In addition to her Hall of Fame inductions, other recognitions include the Armstrong and duPont Awards, the Edward R. Murrow Award from the Corporation for Public Broadcasting, The Ohio State University's Golden Anniversary Director's Award, the Distinguished Broadcaster Award from the American Women in Radio and Television. A native of New York City, Stamberg earned a bachelor's degree from Barnard College, and has been awarded numerous honorary degrees including a Doctor of Humane Letters from Dartmouth College. She is a Fellow of Silliman College, Yale University, and has served on the boards of the PEN/Faulkner Fiction Award Foundation and the National Arts Journalism Program based at Columbia University's Graduate School of Journalism.

Stamberg has hosted a number of series on PBS, moderated three Fred Rogers television specials for adults, served as commentator, guest or co-host on various commercial TV programs, and appeared as a narrator in performance with the St. Louis Symphony Orchestra and the National Symphony Orchestra. Her voice appeared on Broadway in the Wendy Wasserstein play An American Daughter.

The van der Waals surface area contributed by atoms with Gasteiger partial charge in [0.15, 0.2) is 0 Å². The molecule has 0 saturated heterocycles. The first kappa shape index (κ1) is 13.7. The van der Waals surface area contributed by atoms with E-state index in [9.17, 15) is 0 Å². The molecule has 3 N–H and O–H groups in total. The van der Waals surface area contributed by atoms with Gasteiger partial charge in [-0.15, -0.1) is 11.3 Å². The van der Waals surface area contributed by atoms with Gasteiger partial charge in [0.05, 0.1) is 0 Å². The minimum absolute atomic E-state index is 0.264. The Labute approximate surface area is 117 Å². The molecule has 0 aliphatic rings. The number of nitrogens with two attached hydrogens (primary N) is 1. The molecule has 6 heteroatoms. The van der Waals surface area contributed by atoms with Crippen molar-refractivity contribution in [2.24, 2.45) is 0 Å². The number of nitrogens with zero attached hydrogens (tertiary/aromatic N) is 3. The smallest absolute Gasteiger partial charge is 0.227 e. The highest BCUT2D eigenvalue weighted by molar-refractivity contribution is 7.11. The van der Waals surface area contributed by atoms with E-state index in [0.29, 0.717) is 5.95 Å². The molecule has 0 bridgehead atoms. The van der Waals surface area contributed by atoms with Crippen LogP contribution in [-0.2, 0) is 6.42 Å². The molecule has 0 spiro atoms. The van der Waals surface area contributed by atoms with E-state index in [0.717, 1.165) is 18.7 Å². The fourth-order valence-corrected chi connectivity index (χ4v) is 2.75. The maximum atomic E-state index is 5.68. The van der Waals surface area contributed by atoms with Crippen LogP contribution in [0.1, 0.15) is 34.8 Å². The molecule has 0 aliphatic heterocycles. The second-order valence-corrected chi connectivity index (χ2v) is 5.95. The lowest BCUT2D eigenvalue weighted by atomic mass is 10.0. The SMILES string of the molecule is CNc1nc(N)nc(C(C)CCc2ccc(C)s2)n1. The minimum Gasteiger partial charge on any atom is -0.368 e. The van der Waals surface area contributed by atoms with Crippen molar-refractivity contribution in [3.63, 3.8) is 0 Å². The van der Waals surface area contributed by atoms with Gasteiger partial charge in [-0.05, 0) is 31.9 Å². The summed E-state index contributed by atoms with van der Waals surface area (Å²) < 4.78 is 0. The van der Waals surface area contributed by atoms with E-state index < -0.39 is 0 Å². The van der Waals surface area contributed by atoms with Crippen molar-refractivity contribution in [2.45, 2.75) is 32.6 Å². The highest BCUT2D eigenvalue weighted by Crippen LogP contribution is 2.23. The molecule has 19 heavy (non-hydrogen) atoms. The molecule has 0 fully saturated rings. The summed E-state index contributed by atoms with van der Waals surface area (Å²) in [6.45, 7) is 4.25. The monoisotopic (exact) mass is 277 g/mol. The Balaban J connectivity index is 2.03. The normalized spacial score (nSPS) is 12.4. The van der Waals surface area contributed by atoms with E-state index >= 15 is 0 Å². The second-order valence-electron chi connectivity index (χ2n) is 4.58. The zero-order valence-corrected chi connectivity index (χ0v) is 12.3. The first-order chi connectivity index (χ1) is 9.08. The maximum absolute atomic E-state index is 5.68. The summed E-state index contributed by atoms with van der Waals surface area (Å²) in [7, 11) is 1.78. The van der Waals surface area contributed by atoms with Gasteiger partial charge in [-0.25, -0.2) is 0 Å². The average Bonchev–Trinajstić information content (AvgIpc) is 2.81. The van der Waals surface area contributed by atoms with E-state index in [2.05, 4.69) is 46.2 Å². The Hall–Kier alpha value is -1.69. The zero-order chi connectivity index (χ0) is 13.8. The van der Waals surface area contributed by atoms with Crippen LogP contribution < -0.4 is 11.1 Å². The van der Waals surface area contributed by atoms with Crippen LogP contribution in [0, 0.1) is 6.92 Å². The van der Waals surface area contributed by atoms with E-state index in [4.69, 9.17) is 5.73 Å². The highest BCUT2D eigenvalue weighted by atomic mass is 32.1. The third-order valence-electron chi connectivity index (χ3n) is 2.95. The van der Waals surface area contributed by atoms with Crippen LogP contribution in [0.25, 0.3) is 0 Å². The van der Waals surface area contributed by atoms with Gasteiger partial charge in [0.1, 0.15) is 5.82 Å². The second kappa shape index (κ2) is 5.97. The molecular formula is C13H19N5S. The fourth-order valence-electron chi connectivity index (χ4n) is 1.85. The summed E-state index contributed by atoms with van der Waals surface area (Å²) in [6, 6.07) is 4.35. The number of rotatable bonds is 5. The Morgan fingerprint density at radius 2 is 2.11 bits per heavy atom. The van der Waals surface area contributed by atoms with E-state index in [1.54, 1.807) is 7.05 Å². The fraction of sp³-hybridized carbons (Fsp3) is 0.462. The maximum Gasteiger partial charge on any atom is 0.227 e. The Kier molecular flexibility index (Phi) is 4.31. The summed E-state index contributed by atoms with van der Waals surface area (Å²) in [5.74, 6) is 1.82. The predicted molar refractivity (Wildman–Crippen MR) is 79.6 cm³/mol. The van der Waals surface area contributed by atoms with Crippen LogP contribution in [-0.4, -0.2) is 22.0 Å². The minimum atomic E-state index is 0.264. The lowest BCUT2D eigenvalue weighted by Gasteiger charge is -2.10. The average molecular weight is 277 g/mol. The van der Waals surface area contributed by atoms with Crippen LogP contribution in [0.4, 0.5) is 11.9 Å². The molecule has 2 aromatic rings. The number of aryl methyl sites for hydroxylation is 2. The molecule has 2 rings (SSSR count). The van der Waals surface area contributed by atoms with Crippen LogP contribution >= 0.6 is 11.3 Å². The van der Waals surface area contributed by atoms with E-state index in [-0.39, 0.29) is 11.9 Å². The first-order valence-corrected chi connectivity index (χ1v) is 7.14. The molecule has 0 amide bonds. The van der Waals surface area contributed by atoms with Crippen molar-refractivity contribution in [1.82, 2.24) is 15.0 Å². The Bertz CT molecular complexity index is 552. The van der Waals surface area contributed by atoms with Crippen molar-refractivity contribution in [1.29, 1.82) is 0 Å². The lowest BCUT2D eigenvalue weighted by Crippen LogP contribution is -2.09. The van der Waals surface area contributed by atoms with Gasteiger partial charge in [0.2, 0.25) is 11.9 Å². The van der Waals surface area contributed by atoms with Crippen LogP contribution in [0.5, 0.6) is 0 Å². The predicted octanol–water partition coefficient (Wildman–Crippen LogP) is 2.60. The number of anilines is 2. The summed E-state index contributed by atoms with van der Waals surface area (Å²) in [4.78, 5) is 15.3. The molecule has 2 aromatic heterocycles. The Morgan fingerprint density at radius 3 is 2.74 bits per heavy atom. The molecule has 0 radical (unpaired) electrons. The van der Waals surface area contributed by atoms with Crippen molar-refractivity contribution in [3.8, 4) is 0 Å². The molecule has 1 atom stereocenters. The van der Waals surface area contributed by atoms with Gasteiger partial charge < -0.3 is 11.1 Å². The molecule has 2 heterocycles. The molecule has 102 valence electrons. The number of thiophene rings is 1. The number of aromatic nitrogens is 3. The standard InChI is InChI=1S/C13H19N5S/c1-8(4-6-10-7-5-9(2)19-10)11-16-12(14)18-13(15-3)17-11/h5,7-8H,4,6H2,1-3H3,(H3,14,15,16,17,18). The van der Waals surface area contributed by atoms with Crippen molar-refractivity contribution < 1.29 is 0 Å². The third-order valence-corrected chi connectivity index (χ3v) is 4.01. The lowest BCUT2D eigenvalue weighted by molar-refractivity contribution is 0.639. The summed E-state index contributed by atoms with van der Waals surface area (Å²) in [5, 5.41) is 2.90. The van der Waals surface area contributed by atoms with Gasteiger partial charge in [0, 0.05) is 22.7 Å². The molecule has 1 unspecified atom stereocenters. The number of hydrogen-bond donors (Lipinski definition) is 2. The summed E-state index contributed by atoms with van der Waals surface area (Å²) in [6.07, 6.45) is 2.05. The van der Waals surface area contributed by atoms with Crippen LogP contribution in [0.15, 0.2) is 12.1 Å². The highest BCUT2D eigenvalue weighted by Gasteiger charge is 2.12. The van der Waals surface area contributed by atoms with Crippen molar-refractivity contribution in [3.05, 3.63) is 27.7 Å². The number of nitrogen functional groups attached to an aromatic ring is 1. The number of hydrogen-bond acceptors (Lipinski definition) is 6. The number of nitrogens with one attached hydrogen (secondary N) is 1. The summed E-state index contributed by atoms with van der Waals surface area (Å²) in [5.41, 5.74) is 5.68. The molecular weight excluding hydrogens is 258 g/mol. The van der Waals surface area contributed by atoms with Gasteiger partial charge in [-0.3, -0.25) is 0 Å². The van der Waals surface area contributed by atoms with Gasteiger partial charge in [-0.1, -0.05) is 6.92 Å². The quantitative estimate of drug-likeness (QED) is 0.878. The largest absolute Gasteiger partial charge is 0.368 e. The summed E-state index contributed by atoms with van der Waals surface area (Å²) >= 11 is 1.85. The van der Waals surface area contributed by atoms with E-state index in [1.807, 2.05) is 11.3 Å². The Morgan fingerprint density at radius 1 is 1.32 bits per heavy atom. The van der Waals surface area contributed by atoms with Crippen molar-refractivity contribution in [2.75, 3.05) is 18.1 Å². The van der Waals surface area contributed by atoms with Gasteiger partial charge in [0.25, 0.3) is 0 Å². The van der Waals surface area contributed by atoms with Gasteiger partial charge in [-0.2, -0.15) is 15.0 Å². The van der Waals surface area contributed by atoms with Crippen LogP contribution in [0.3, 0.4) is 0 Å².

Her husband, Louis C. Stamberg, passed away in 2007. Their son Joshua is an actor.

 

Pages

12:01am

Thu June 30, 2011
Books

Margaret Mitchell's 'Gone With The Wind' Turns 75

Margaret Mitchell, pictured above in 1941, started writing while recovering from an ankle injury in 1926. She had read her way through most of Atlanta's Carnegie Library, so her husband brought home a typewriter and said: "Write your own book to amuse yourself." The result was Gone with the Wind.
Al Aumuller/Telegram & Sun Library of Congress

In June 1936, a blockbuster of a book was published; it gave the world a sense of the Old South, an unforgettable heroine and (in the movie version) the phrase "Frankly, my dear, I don't give a damn."

Margaret Mitchell's Gone With the Wind sold one million copies in its first six months, won the Pulitzer Prize in 1937, and brought an explosion of unexpected, unwished for celebrity to its author.